Volkswagen in Russia In the mid-2000s, Volkswagen announced that it would invest directly in auto… 1 answer below »

Volkswagen in Russia In the mid-2000s, Volkswagen announced that
it would invest directly in automobile production in Russia. The
decision to invest was driven by a number of factors. Russia’s
economy was growing rapidly at the time and living standards were
rising, while the level of car ownership per capita was still low
by European standards. This suggested that demand for cars would
grow rapidly going forward. Indeed, forecasts predicted that by
2020, Russia would surpass Germany to become the largest car market
in Europe. Moreover, Volkswagen’s global rivals, including most
notably Toyota, General Motors, and Ford, were also investing in
production facilities in Russia, so Volkswagen felt that it had to
make direct investments in order to avoid being preempted by its
rivals. The Russian government also createdPage 238 incentives for
carmakers to invest directly in Russian production facilities,
allowing them to avoid import tariffs and a punitive tax on imports
of parts if they produced at least 25,000 cars in the country. In
2011, the government announced that it would keep tariffs on
imported components at 0.3 percent if a foreign automaker built at
least 300,000 in the country by 2020 and produced 60 percent of the
value of the car locally. Spurred on by such incentives, in 2007
Volkswagen opened a plant in Kaluga, 160 miles southwest of Moscow,
to build some of its VW and Skoda car brands. The plant was
projected to have a peak capacity of 150,000 units a year and
employ 3,000 people. Initially all vehicles at the plant were
assembled from semi-knocked-down kits imported from Germany. In
October 2009, however, the plant launched full-scale production,
including welding and painting of vehicles. In October 2011,
Volkswagen announced that, together with a local partner, GAZ
Group, it would open a second plant near St. Petersburg, as it
strove to reach the 300,000 units of local production by 2020. In
2013, Volkswagen made an additional investment in Kaluga when it
pledged 300 million euros to build an engine plant near to its
assembly operation. The engine plant opened in September 2015. All
told, by this point Volkswagen had invested over $1 billion in
production in Russia. General Motors and Toyota had also announced
investments of over $1 billion to boost Russian production up to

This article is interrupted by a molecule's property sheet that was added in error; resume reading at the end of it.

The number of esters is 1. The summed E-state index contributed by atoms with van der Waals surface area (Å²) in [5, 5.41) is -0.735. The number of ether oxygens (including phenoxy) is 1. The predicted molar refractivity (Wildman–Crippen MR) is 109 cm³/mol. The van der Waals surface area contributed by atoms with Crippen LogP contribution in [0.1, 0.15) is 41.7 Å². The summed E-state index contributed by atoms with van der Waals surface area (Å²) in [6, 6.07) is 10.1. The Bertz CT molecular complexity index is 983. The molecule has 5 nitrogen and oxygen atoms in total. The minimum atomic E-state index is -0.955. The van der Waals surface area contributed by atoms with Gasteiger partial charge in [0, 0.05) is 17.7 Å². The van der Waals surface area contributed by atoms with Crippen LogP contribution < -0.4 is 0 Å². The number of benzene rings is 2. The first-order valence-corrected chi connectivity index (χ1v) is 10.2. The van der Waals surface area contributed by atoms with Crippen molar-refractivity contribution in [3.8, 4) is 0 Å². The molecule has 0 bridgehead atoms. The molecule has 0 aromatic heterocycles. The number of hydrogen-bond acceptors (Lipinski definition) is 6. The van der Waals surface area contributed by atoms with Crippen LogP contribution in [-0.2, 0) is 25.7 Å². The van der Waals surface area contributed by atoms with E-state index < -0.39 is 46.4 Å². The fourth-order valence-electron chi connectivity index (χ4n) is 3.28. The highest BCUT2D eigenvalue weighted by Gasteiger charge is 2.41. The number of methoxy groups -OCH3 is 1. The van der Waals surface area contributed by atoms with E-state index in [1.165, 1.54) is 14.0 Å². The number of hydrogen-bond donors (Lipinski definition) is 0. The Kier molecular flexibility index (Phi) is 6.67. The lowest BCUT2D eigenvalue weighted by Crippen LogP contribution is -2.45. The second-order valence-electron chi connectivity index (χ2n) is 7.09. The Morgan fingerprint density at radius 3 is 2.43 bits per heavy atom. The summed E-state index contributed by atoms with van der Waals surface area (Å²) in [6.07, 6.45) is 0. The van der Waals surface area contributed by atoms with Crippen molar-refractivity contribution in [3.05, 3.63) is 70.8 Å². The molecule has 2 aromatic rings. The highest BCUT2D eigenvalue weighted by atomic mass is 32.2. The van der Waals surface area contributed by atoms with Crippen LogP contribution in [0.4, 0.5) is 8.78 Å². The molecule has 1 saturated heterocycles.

300,000 units by 2020, and Fiat had indicated that it would make
investments to bring its Russian production up to 300,000 as well.
In total, foreign carmakers had invested over $5 billion in Russian
assembly operations by 2014. Meanwhile, analysts continued to
predict that the Russian car market would grow at a healthy pace
and exceed that of Germany by 2020. In 2014, however, the market
took a sharp turn for the worse. Russia is a major oil producer.
Since the mid-2000s, much of the country’s economic growth had been
powered by high oil prices. In the second half of 2014, however,
global oil prices started to fall rapidly as increased production
in America and weak demand in China conspired to create a global
glut of oil. By early 2016, oil prices had fallen 80 percent from
their peak. To make matters worse, following hard on the heals of
its hostile takeover of the Crimea region from Ukraine, Russia had
become embroiled in a smoldering civil war in eastern Ukraine.
Western nations responded to what they perceived as Russian
aggression by imposing sanctions on Russia. Hit by these twin
blows, the Russian economy weakened significantly in 2014 and 2015,
and the ruble declined precipitously, losing 50 percent of its
value against the U.S. dollar. Suddenly the bright hopes that
foreign automakers had for the Russian market seemed to be
tarnished. Faced with falling demand, Volkswagen cut production at
its Kaluga plant to 120,000 vehicles from a planned 150,000. With
the new engine plant scheduled to come on line and no resolution to
Russia’s economic crisis insight, Volkswagen’s excess capacity
problem may get worse. Looking forward, Volkswagen has to decide
whether to keep investing in Russia in order to hit the magic
300,000 local output figure by 2020 or to pull back from a market
whose future suddenly looks highly uncertain. At this point, it
looks as if Volkswagen is staying the course. In late 2015, a
Volkswagen board member noted that “We need to continue to
strengthen our partnership (in Russia) despite the current
situation”.* Sources: Sarah Sloat, “Volkswagen to Halt Production
at Russian Plant for 10 Days,” The Wall Street Journal, September
7, 2014; Clare Nuttall, “Foreign Car Firms Invest Heavily in
Russia,” The Telegraph, April 28, 2011; Staff reporter, “Volkswagen
Russia Shows the Way,” Automotive Supply Chain, July 2, 2013; Staff
reporter, “Volkswagen Slashes Car Production at Russian Plat,”
Reuters, September 7, 2014.

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1.Russia is largely dependent on oil exports to drive its
economy forward. Given the sharp fall in global oil prices that
occurred in 2014 and 2015, what impact do you think this will have
on FDI into Russia?

2.Volkswagen has signaled that it is going to stay the course in
Russia, despite current political and economic headwinds. Why do
you think it made this decision? What are the pros and cons of this
decision? In your opinion, is it the correct decision?